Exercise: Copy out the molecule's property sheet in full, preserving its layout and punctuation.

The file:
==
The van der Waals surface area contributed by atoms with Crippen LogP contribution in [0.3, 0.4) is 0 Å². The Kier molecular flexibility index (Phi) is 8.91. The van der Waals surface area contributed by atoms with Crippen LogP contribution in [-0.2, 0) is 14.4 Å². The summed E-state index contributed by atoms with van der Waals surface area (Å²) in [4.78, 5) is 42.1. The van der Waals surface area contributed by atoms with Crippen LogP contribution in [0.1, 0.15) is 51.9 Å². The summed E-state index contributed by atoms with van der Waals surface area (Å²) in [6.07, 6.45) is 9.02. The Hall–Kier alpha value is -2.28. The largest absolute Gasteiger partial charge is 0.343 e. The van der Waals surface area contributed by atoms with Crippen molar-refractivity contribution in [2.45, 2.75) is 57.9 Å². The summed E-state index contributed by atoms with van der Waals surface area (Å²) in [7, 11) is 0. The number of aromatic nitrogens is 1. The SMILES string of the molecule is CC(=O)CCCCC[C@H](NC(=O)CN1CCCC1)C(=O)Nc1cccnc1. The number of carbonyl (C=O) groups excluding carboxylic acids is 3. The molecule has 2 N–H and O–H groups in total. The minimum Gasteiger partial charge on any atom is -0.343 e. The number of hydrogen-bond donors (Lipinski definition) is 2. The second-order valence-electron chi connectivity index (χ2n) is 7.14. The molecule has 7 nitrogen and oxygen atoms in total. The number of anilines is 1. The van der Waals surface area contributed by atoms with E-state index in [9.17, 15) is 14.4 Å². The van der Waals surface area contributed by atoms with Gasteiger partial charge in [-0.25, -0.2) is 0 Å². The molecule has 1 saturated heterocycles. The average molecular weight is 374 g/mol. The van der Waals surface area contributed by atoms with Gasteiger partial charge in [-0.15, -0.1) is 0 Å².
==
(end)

The van der Waals surface area contributed by atoms with Crippen LogP contribution in [0.3, 0.4) is 0 Å². The Kier molecular flexibility index (Phi) is 8.91. The van der Waals surface area contributed by atoms with Crippen LogP contribution in [-0.2, 0) is 14.4 Å². The summed E-state index contributed by atoms with van der Waals surface area (Å²) in [4.78, 5) is 42.1. The van der Waals surface area contributed by atoms with Crippen LogP contribution in [0.1, 0.15) is 51.9 Å². The summed E-state index contributed by atoms with van der Waals surface area (Å²) in [6.07, 6.45) is 9.02. The Hall–Kier alpha value is -2.28. The largest absolute Gasteiger partial charge is 0.343 e. The van der Waals surface area contributed by atoms with Crippen molar-refractivity contribution in [2.45, 2.75) is 57.9 Å². The summed E-state index contributed by atoms with van der Waals surface area (Å²) in [7, 11) is 0. The number of aromatic nitrogens is 1. The SMILES string of the molecule is CC(=O)CCCCC[C@H](NC(=O)CN1CCCC1)C(=O)Nc1cccnc1. The number of carbonyl (C=O) groups excluding carboxylic acids is 3. The molecule has 2 N–H and O–H groups in total. The minimum Gasteiger partial charge on any atom is -0.343 e. The number of hydrogen-bond donors (Lipinski definition) is 2. The second-order valence-electron chi connectivity index (χ2n) is 7.14. The molecule has 7 nitrogen and oxygen atoms in total. The number of anilines is 1. The van der Waals surface area contributed by atoms with E-state index in [9.17, 15) is 14.4 Å². The van der Waals surface area contributed by atoms with Gasteiger partial charge in [-0.25, -0.2) is 0 Å². The molecule has 1 saturated heterocycles. The average molecular weight is 374 g/mol. The van der Waals surface area contributed by atoms with Gasteiger partial charge in [-0.15, -0.1) is 0 Å².